Kellogg Executive Mentors Girl Scouts

Kellogg Executive Mentors Girl Scouts

It’s not every day you get to pick the brain of a top executive. But if you’re a Cookie CEO, it’s part of the job description.

Last week, Wendy Davidson, president of U.S. Specialty Channels for The Kellogg Company and Tribute to Achievement honoree, met with a few Cookie CEOs, the top five cookie sellers for Girl Scouts of Greater Chicago and Northwest Indiana.

During the meeting at the Chicago Gathering Place, Davidson, who’s a former Girl Scout, shared business tips, words of wisdom and lessons learned with the young entrepreneurs.

“The leadership skills that you’re learning in Girl Scouts are so important. Everything I’ve learned along the way has prepared me for what’s next,” she said. “Community involvement is also important. Communities don’t happen by accident. They happen when people lean in and invest. You’re doing that already in your communities and I hope you carry that with you.”

As part of her role with Kellogg, Davidson oversees the bakeries responsible for producing the iconic Girl Scout Cookies.

“For me, it was like coming full circle,” she said. “I was at the Louisville [Kentucky] bakery and I was like a little kid. I got to see them make the Thin Mints and got to try one hot off the production line. I was giddy. I think I have one of the best jobs ever.”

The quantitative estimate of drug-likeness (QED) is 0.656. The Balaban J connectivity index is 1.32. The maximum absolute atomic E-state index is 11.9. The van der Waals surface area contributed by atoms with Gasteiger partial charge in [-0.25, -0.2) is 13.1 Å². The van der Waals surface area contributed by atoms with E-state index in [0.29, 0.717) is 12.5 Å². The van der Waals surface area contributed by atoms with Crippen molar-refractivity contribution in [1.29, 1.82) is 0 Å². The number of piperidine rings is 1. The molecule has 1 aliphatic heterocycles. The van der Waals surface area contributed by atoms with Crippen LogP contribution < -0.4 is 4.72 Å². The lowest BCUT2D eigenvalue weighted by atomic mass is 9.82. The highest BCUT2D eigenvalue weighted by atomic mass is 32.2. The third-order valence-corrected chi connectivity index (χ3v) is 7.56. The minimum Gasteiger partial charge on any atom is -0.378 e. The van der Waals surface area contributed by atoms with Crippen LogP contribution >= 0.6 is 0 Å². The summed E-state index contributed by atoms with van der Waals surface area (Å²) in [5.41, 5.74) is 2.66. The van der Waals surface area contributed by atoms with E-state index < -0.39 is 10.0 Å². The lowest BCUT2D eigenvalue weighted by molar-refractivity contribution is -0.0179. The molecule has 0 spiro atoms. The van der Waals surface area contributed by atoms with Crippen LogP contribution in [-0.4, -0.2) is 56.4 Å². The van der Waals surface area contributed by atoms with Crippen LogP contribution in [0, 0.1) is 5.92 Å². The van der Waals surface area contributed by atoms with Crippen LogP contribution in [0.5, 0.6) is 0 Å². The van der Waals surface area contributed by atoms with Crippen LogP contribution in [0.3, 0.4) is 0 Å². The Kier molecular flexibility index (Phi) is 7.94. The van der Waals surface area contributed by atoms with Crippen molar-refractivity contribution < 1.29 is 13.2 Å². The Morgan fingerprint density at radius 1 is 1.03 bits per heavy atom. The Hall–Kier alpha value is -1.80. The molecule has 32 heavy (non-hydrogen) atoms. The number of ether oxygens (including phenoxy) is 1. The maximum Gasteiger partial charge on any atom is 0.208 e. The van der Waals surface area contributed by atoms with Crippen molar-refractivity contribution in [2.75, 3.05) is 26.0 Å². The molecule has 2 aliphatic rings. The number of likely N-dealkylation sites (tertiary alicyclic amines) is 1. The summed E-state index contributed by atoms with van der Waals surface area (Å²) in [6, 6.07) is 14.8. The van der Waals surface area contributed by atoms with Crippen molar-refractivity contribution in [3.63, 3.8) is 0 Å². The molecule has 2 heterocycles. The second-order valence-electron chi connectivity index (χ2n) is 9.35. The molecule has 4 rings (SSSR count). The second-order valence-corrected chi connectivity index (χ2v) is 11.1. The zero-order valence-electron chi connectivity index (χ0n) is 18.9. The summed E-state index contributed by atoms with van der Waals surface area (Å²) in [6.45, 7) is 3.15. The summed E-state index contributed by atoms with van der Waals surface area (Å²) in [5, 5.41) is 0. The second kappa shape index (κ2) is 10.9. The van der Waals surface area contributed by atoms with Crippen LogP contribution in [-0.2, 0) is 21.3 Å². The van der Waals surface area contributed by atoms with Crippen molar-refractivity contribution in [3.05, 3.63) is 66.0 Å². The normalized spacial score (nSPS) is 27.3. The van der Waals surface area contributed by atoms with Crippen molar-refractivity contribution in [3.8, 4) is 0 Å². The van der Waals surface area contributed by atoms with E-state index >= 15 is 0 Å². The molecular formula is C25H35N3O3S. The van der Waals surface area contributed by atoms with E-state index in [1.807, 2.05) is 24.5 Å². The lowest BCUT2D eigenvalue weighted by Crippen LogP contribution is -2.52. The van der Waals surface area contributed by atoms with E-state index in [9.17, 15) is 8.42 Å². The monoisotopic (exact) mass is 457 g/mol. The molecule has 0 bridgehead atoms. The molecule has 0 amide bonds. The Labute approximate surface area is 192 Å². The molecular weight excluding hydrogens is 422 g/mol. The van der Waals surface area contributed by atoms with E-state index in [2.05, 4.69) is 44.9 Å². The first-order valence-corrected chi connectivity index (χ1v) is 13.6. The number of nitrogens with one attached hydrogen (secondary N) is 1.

Once the Cookie CEOs are in pursuit of their dream jobs, Davidson advised them to “always lend a hand before you need a hand.”

“As you move forward, reach back and help the people behind you,” she said. “Your giving back never stops and your need to receive never stops.”

After their meeting with Davidson, the Cookie CEOs took her advice to heart and payed it forward by sharing cookie-selling strategies with younger Girl Scouts from the GirlSpace program, which brings the Girl Scout Leadership Experience to girls in at-risk communities.

Cookie CEO Nina Grotto (center) shares advice with younger Girl Scouts.

“Girl Scouts has opened a lot of doors for me, so I’m really glad I stayed with it,” said Nina Grotto, a 17-year-old Cookie CEO who raised nearly $18,000 to send about 4,500 boxes of Girl Scout Cookies to members of the armed forces through the Gift of Caring program.

Davidson also met with the GirlSpace Girl Scouts, participated in their healthy living program and answered questions about her role with Kellogg.


“One of my favorite parts about my job is partnering with Girl Scouts to help grow and develop future leaders, so that one day you can all take my job,” she said.

Davidson will receive the Luminary Award at this year’s Tribute to Achievement dinner on Monday, April 25. For tickets and more information, please visit

A Day in the Life of a Cookie CEO

A Day in the Life of a Cookie CEO

While every Girl Scout is a #CookieBoss, it takes a lot of enthusiasm and determination to become a Cookie CEO. On Monday, Oct. 12, the top five cookie sellers from Girl Scouts of Greater Chicago and Northwest Indiana (GCNWI) visited the Chicago Gathering Place and were Cookie CEOs for the day.